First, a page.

Saturday, November 24, 2012

The slayer of fell beasts

“Come, let us bow down and worship him;
  let us kneel before the Lord, our Maker!”
                           (Psalm 95)

Tomorrow we celebrate CHRIST the KING:
He is the living hope who tramples the Dragon – and shrieking Ringwraiths and Hell Hawks – under his feet, ushering in the end of the great darkness.

It marks the final Sunday of the Church year.

"His sovereignty is an eternal sovereignty
  which shall never pass away,
  nor will his empire ever be destroyed."
                          (Daniel 7)


Wednesday, November 21, 2012

Taylor Marshall blog

Mr. Marshall is invariably pithy and wise.  He has a deep understanding of masculinity and Catholicism.

Many thanks for all the good work of this erstwhile Anglican priest!

Sunday, November 18, 2012

ISRAEL: certainly no Goliath

The land area of Israel is not as big as the smallest country in Central America – El Salvador!

Israel – at almost 8 million population – is more than 20 percent Arab.

Jerusalem has 800,000 residents; Tel Aviv on the coast has about half that number.


[After the Civil War in America had ended, Mark Twain visited the Holy Land.  He described it as “a desolate country whose soil is rich enough, but is given over wholly to weeds – a silent, mournful expanse…”]

Michael Medved on a similarity between the American Revolution and Israel’s struggle for independence:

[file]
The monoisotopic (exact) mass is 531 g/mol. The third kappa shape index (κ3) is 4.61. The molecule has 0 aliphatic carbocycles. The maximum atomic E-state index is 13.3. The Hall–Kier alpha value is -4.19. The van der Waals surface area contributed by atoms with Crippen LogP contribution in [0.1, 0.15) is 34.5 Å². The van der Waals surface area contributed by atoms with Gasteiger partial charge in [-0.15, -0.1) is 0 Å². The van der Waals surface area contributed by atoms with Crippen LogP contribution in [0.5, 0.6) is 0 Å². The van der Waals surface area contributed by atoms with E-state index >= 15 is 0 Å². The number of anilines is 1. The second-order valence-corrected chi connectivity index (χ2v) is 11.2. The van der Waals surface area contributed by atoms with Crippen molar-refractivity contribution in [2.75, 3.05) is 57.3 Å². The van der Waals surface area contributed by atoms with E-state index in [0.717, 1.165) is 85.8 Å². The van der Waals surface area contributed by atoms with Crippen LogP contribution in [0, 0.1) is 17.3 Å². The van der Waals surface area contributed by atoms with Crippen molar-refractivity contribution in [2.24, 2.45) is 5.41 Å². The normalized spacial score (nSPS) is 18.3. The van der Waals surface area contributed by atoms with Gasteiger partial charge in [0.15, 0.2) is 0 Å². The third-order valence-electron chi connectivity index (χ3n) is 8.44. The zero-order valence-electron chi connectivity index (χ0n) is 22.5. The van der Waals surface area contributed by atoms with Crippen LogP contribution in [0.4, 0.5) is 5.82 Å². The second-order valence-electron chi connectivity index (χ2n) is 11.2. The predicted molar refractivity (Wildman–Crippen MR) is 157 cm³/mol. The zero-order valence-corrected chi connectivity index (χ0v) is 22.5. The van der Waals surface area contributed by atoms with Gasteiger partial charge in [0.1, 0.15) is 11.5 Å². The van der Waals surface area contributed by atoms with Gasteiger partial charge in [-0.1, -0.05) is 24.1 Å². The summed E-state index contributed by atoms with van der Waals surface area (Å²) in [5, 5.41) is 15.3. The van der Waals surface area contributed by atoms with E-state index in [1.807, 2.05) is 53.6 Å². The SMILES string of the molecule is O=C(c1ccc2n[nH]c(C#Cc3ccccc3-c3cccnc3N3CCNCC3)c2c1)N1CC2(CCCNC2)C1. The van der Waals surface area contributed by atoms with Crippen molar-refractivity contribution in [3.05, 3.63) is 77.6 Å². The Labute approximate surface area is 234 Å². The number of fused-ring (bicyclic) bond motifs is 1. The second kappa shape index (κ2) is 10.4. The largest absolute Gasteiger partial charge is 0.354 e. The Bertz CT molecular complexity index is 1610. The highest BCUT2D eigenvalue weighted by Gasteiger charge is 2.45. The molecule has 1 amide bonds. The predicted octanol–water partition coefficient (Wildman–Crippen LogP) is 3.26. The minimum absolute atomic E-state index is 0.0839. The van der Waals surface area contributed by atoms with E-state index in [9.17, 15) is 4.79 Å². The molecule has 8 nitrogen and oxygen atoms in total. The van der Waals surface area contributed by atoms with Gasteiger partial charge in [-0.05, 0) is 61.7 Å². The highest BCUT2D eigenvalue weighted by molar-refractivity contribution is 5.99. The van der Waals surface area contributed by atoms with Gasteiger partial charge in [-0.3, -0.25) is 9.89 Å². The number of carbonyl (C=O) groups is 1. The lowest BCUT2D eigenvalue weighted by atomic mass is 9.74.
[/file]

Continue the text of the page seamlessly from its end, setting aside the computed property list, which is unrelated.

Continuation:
“In the end, an estimated 25,000 Americans died in the war – nearly 1 percent of the Colonial population at the time… Israel lost 6,373 fighters in its War of Independence – nearly 1 percent of the Jewish population of the nation at the time.”

UPDATE: Here is the most encouraging analysis of Israel I've seen in some time.

A partial timeline of modern Israel:

1948– Israel became a nation (May)

1956– Egypt nationalized the Suez Canal (July);
Israel captured the Sinai Peninsula (late October)

1967– Six-Day War (June)

1970– Egypt’s Nasser died at 52 (September)

1972– massacre at Munich Olympics (late summer)

1973– Yom Kippur War (October)

1978– Camp David peace accords with Sadat/Begin/Carter  (September)

1979– the Shah left Iran for exile (January)

1981– Israel destroyed nuclear reactor under construction in Baghdad (June);
Anwar Sadat assassinated (October)

1982– First Lebanon War began (June) with Israel invasion: they drove out the PLO and installed a Christian government;
Bachir Gemayel, the 34-yr-old president, is assassinated (September)

Friday, November 16, 2012

A Chinese truth-teller